Intel delays 10nm Cannon Lake processor production to late 2019
Mac users have an even longer wait for new iMacs and MacBook Pro models using 'Cannon Lake' chips, after Intel confirmed the 10-nanometer processors aiming for high-end computers won't arrive any sooner than the 2019 holiday shopping period.
Advising during the processor manufacturer's second-quarter results conference call, executives confirmed chips using the 10-nanometer process are "on track" for vendors to use them in desktops and notebooks in the second half of 2019. CNBC reports interim CEO Bob Swan specified such systems would be on shelves in time for the holiday season.
Cannon Lake has been repeatedly delayed by Intel, with former CEO Brian Krzanich advising in April's results there were issues achieving suitably high yields of 10nm chips. Rather than attempt to perform high volume production and waste large amounts of wafer in the process, the company would instead work to fix the problems before trying mass production.
Intel has managed to ship a small number of 10nm Cannon Lake chips, but not in high enough quantities and with a wide-enough variety for general use by computer vendors. The Core i3-8121U is a 2.2GHz dual-core chip that rises to 3.2GHz under Turbo Boost, with a low 15-watt thermal design point (TDP) making it suitable for notebooks.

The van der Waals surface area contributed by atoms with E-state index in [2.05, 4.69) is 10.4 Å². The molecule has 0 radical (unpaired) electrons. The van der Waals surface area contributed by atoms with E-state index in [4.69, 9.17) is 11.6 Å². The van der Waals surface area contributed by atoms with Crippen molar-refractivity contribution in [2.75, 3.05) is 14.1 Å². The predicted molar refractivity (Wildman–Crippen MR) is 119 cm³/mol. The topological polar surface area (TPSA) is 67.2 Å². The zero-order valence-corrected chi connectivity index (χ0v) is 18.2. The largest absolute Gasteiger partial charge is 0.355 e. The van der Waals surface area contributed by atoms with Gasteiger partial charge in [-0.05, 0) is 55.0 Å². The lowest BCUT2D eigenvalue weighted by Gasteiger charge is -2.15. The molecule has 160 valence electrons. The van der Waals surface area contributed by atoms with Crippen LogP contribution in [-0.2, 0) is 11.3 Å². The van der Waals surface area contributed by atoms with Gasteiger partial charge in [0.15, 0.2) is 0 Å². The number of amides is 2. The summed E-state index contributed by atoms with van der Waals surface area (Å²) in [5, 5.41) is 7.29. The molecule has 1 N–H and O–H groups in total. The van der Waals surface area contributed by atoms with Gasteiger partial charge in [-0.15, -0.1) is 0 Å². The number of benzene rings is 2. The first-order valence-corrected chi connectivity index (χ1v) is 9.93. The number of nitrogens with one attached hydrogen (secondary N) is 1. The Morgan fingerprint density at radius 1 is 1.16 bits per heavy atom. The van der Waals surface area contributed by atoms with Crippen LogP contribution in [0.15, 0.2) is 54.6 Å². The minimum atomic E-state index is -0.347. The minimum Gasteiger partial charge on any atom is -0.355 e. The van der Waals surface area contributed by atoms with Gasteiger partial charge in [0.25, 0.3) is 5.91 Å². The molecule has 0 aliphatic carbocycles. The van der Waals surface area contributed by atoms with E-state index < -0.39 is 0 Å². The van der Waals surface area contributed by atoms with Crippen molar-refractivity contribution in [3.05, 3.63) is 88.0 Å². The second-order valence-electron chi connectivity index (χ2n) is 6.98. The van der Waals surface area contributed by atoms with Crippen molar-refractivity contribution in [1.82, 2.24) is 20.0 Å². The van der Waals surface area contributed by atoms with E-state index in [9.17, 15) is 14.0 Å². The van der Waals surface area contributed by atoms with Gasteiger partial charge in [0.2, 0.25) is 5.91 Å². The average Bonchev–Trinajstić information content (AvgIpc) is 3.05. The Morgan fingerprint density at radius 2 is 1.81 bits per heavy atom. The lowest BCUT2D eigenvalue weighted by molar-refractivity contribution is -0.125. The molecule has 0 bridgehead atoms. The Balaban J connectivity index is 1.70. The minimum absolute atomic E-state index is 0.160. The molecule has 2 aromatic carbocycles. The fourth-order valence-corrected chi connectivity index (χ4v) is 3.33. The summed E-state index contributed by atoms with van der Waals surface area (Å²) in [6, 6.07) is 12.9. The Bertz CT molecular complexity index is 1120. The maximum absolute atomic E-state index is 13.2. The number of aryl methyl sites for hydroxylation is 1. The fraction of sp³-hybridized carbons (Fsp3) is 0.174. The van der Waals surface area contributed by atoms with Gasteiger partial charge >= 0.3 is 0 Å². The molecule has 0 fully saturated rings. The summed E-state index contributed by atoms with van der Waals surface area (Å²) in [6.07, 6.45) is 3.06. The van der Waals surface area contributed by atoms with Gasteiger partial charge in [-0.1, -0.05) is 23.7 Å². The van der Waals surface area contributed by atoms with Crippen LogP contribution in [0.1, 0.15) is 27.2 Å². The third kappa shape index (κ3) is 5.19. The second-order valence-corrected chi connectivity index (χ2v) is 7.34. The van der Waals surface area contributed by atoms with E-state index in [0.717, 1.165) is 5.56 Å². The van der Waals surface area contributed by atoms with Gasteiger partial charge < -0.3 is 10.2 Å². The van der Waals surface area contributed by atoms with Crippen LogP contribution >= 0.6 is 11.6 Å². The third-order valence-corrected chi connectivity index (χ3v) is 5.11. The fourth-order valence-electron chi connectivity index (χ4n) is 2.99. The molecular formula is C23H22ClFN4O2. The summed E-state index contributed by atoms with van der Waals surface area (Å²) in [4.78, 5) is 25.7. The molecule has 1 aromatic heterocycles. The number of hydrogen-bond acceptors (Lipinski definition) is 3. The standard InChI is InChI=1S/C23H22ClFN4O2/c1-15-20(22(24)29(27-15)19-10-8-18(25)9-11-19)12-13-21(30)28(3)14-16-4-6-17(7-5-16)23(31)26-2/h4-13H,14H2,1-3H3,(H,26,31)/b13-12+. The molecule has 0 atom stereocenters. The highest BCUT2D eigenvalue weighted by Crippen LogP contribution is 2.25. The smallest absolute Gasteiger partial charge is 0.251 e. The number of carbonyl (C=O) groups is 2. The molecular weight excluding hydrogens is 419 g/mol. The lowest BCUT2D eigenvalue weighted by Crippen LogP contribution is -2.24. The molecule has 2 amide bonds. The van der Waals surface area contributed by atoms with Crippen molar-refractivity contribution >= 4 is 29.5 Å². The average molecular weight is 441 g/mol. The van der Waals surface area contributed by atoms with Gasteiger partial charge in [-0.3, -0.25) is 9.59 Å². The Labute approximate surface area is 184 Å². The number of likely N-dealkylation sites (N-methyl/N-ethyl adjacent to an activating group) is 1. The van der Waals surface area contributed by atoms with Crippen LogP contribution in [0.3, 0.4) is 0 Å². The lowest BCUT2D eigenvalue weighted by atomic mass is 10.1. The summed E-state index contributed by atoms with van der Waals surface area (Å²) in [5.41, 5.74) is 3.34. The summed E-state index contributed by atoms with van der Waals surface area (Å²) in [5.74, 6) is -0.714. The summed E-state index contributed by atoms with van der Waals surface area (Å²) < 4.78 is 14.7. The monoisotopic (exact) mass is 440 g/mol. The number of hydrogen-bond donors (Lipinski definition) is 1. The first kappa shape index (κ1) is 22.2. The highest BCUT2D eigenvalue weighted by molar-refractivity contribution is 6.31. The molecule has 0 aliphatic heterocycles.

The delay on 10nm chips is not only limited to desktop and notebook computers, as it also applies to servers. Xeon processors using the manufacturing process will apparently arrive shortly after the version intended for consumer devices.
For Apple, Cannon Lake showed promise as the family of processors would include support for LPDDR4 and LPDDR4X, types of memory that are low-powered versions of DDR4. This made the chips strong candidates for use in the MacBook Pro, as it would also natively support 32GB of memory.
Until recently, the MacBook Pro lines were limited to a maximum of 16GB of RAM, restricted because of the amount supported by LPDDR3 included in Intel's chips.
For the 2018 MacBook Pro, Apple instead opted to use DDR4 memory, a more power-hungry version that necessitated extra battery capacity, but allowed Apple to move to offering 32GB of memory in the latest model. It is likely that Apple made the move due to the constant delays from Intel over enabling LPDDR4 support in its chips, and decided on an alternate method to increase the memory limit.
In the call, Intel reported record revenue of $16.96 billion for the quarter, beating analyst expectations and up 15 percent year-on-year. Net income for the quarter reached $5 billion, up 78 percent on the same period last year, with an earnings per share of $1.05.